To define patterns of infarction on computed tomography that are characteristic of embolism, as opposed to hemodynamically or microangiopathically induced brain lesions, a consecutive series of 60 patients with acute brain embolism were studied. Strokes were embolic in origin; that is, hemodynamic and in situ thrombotic stroke mechanisms had been excluded. Embolically active, cardiac disease was proved in 42 and was clinically evident in 13 patients. Five patients had suffered a stroke due to catheter-related embolism. Computed tomography revealed pial artery territorial infarction in 55 patients (92%). In 5, the infarction had the size or location (or both) characteristic of lacunes, although shape and lack of multiplicity raised questions about this interpretation. No patient showed a low-flow type of infarction pattern. These findings strongly support the view that (1) except for in situ thrombosis, pial artery territorial infarctions are indicative of an embolic mechanism, and (2) that the mechanism underlying lacunes is hardly, if ever, embolic.
SUMMARY Percutaneous transluminal coronary angioplasty (PTCA) was performed in 21 patients with acute myocardial infarction (AMI) treated by intracoronary infusion of streptokinase within 8 hours after the onset of symptoms. Streptolysis therapy began a mean of 3.6 1.2 hours (±+ SD) after the onset of symptoms. The vessel was occluded in 14 patients and highly stenosed in seven. After the infusion of 67,300 + 63,200 IU of streptokinase over 26.1 21.5 minutes, patency of the occluded vessels was reached.PTCA as performed 20-60 minutes after the end of streptokinase treatment in 19 patients and 24 and 31 hours after treatment in two patients. The dilation was successful in 17 patients (81%). The degree of vessel obstruction was reduced from 90.2 + 7.3% to 58.6 19.5% (area method) and from 71.4 + 12.4% to 39.2 + 19.7% (diameter method). The improvement was 31.5 18.4% and 32.2 ± 19.3%, respectively. No reocclusion was induced by PTCA. Twenty patients were discharged. One died during hospitalization; at autopsy, the treated vessel was still patent. During the follow-up period, two reinfarctions and one asymptomatic reocclusion occurred.The clinical findings during the hospital course and the follow-up period were compared with those of a control group of 18 patients with AMI and comparable coronary stenoses who were treated only with streptokinase infusion. Four of these patients had a reinfarction during the hospital course, and three died during the follow-up period.PTCA can be performed safely and successfully immediately after intracoronary infusion of streptokinase in patients with AMI. By reducing the subtotal stenosis, this treatment contributes to the reperfusion of the ischemic myocardium, diminishes the risk of a reocclusion and seems to improve the prognosis.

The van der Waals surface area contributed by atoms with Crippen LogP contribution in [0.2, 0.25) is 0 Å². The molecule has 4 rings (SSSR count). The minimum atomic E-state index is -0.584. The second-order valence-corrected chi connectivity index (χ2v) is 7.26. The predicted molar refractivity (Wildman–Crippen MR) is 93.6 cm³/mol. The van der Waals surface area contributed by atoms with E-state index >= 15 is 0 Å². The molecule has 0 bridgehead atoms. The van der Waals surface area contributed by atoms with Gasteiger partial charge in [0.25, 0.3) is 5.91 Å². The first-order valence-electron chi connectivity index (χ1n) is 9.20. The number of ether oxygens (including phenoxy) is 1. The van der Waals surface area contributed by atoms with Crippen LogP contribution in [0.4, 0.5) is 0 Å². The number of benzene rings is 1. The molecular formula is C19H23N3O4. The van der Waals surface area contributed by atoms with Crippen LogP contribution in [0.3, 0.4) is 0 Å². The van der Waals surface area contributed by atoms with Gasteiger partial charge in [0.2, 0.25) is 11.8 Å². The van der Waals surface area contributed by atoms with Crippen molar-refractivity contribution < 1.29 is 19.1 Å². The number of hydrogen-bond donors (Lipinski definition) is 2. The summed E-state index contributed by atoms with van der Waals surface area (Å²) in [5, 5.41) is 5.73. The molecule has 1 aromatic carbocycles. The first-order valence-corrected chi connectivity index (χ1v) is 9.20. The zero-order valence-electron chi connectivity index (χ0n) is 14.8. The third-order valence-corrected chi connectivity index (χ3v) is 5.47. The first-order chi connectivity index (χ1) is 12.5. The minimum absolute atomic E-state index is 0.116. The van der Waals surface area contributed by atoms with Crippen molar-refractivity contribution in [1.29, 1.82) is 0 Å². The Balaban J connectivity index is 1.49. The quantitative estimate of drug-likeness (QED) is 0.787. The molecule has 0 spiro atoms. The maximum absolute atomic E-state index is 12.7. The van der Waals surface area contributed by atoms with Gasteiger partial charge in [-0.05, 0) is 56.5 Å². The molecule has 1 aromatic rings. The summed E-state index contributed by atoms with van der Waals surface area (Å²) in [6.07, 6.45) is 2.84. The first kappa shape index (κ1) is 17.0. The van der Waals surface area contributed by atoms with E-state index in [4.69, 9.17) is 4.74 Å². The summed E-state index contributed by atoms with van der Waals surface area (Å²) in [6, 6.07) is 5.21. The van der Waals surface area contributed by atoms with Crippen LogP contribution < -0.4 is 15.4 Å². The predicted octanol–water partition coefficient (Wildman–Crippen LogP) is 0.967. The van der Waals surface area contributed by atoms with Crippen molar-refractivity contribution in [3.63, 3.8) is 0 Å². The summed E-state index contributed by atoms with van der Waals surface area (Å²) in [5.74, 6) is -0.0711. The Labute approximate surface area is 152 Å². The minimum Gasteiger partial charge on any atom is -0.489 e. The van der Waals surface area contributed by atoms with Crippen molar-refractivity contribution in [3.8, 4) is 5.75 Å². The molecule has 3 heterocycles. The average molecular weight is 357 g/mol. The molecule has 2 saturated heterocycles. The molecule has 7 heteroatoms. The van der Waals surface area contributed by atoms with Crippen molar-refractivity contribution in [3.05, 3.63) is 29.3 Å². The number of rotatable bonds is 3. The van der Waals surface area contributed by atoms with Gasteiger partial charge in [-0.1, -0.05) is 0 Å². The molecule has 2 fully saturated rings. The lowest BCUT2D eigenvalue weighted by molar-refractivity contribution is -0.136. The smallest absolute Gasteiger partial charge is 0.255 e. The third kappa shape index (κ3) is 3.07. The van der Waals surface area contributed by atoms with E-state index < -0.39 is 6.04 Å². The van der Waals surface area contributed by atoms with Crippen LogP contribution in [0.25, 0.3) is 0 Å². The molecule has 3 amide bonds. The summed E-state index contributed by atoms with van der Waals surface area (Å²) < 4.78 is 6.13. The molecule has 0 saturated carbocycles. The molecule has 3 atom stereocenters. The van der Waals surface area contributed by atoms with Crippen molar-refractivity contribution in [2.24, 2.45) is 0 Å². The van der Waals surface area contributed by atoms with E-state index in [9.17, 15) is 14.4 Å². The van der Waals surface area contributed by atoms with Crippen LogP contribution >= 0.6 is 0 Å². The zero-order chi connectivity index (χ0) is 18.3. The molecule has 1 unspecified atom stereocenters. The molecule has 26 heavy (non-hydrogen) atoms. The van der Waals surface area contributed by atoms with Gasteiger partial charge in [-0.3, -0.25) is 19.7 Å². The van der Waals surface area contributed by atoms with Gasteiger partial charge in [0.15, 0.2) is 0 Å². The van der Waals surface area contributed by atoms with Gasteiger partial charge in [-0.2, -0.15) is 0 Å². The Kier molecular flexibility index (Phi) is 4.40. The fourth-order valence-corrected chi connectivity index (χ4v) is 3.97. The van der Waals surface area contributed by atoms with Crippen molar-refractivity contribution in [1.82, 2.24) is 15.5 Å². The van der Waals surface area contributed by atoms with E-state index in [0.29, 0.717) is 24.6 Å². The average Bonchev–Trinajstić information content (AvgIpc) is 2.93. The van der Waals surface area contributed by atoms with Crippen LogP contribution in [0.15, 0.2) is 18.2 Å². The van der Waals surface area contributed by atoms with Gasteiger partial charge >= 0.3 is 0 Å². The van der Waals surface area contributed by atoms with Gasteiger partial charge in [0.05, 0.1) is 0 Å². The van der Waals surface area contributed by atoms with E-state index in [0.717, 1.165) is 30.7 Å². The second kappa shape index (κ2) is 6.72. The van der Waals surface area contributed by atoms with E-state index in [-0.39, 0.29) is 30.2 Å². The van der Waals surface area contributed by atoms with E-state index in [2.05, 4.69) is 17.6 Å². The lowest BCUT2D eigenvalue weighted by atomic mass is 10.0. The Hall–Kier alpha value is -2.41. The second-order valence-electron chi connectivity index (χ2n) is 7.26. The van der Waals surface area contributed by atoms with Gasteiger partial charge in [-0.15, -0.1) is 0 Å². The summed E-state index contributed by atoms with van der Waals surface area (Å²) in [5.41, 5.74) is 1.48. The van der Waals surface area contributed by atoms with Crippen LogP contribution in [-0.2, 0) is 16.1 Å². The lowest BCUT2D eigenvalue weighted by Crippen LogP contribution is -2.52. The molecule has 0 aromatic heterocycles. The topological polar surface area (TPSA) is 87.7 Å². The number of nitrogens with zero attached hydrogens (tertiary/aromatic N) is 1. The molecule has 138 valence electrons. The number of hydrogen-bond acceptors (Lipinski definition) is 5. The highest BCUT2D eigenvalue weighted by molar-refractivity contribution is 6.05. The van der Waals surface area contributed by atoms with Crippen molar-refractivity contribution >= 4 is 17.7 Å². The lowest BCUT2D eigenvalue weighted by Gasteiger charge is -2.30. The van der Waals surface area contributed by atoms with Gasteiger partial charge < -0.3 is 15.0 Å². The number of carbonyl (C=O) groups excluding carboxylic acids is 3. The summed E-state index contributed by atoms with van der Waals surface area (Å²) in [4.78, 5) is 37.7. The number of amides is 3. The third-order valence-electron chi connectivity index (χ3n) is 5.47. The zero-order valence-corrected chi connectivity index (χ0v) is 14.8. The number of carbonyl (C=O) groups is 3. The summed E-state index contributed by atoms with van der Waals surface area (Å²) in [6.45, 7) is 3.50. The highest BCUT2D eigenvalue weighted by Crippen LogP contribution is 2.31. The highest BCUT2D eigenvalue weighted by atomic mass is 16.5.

Complete closure of the pericardium after cardiac operation would have the advantage of avoiding injury of the heart and great vessels should repeat sternotomy prove to be necessary. In such situations, various pericardial closure techniques have been described. Synthetic materials produced severe scarring, while xenografts appeared to be satisfactory, although fibrous reactions and aseptic cystic formations have been reported recently. Between 1985 and 1986 we closed the pericardium with GORE-TEX-Surgical Membrane in a selected series of 72 patients aging 1 month to 76 years, median 24 years. Overall hospital mortality was 3/72 cases. In no instance was there a relationship between death occurrence and pericardial closure through Surgical Membrane. There were 5 cases each of low cardiac output and rethoracotomy because of bleeding. No cardiac tamponade occurred. Two patients had to be reoperated three and four weeks after primary repair. Surgical Membrane was explanted. Electron microscopy examination showed no cellular ingrowth in the low porosity membrane. No immunocompetent cellular compounds were present on either side of the graft. Follow-up interval averaged 13 months. No complication related to pericardial closure has occurred until now. The Surgical Membrane has the advantages of easy availability, of lack of reactions both between its surface and the underlying epicardium and with the rest of the pericardium. We believe its routine use should be encouraged mainly in patients with high probability of reoperation.
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